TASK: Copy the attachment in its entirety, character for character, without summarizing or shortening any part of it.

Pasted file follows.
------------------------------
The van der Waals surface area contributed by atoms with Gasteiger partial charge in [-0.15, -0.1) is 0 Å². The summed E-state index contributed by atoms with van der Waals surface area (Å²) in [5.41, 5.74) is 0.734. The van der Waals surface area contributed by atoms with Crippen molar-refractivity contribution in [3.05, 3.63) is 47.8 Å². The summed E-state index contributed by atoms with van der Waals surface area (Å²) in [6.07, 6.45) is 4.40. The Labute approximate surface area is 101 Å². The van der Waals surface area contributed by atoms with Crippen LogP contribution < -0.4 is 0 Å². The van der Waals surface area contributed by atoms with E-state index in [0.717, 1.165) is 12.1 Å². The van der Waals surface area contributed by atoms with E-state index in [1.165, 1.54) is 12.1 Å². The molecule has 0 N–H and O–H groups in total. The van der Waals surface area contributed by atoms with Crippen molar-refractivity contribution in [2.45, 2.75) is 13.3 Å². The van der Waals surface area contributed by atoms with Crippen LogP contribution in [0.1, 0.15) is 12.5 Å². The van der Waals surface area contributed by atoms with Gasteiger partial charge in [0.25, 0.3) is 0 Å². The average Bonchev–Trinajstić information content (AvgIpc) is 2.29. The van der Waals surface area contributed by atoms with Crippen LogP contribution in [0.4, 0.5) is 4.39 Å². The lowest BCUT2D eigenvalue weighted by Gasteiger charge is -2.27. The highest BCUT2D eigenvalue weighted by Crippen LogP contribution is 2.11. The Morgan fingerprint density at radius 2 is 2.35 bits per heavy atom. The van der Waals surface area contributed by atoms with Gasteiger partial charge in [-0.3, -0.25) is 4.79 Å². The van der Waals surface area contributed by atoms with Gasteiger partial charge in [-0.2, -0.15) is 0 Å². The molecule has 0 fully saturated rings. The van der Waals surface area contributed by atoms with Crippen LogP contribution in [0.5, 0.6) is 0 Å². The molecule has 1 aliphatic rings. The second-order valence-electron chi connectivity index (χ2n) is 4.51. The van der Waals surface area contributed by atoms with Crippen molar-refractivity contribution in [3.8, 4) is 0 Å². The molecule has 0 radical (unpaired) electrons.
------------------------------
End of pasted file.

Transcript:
The van der Waals surface area contributed by atoms with Gasteiger partial charge in [-0.15, -0.1) is 0 Å². The summed E-state index contributed by atoms with van der Waals surface area (Å²) in [5.41, 5.74) is 0.734. The van der Waals surface area contributed by atoms with Crippen molar-refractivity contribution in [3.05, 3.63) is 47.8 Å². The summed E-state index contributed by atoms with van der Waals surface area (Å²) in [6.07, 6.45) is 4.40. The Labute approximate surface area is 101 Å². The van der Waals surface area contributed by atoms with Crippen LogP contribution < -0.4 is 0 Å². The van der Waals surface area contributed by atoms with E-state index in [0.717, 1.165) is 12.1 Å². The van der Waals surface area contributed by atoms with E-state index in [1.165, 1.54) is 12.1 Å². The molecule has 0 N–H and O–H groups in total. The van der Waals surface area contributed by atoms with Crippen molar-refractivity contribution in [2.45, 2.75) is 13.3 Å². The van der Waals surface area contributed by atoms with Crippen LogP contribution in [0.1, 0.15) is 12.5 Å². The van der Waals surface area contributed by atoms with Gasteiger partial charge in [0.25, 0.3) is 0 Å². The average Bonchev–Trinajstić information content (AvgIpc) is 2.29. The van der Waals surface area contributed by atoms with Crippen LogP contribution in [0.4, 0.5) is 4.39 Å². The lowest BCUT2D eigenvalue weighted by Gasteiger charge is -2.27. The highest BCUT2D eigenvalue weighted by Crippen LogP contribution is 2.11. The Morgan fingerprint density at radius 2 is 2.35 bits per heavy atom. The van der Waals surface area contributed by atoms with Gasteiger partial charge in [-0.3, -0.25) is 4.79 Å². The van der Waals surface area contributed by atoms with Gasteiger partial charge in [-0.2, -0.15) is 0 Å². The molecule has 0 fully saturated rings. The van der Waals surface area contributed by atoms with Crippen LogP contribution in [0.5, 0.6) is 0 Å². The molecule has 1 aliphatic rings. The second-order valence-electron chi connectivity index (χ2n) is 4.51. The van der Waals surface area contributed by atoms with Crippen molar-refractivity contribution in [3.8, 4) is 0 Å². The molecule has 0 radical (unpaired) electrons.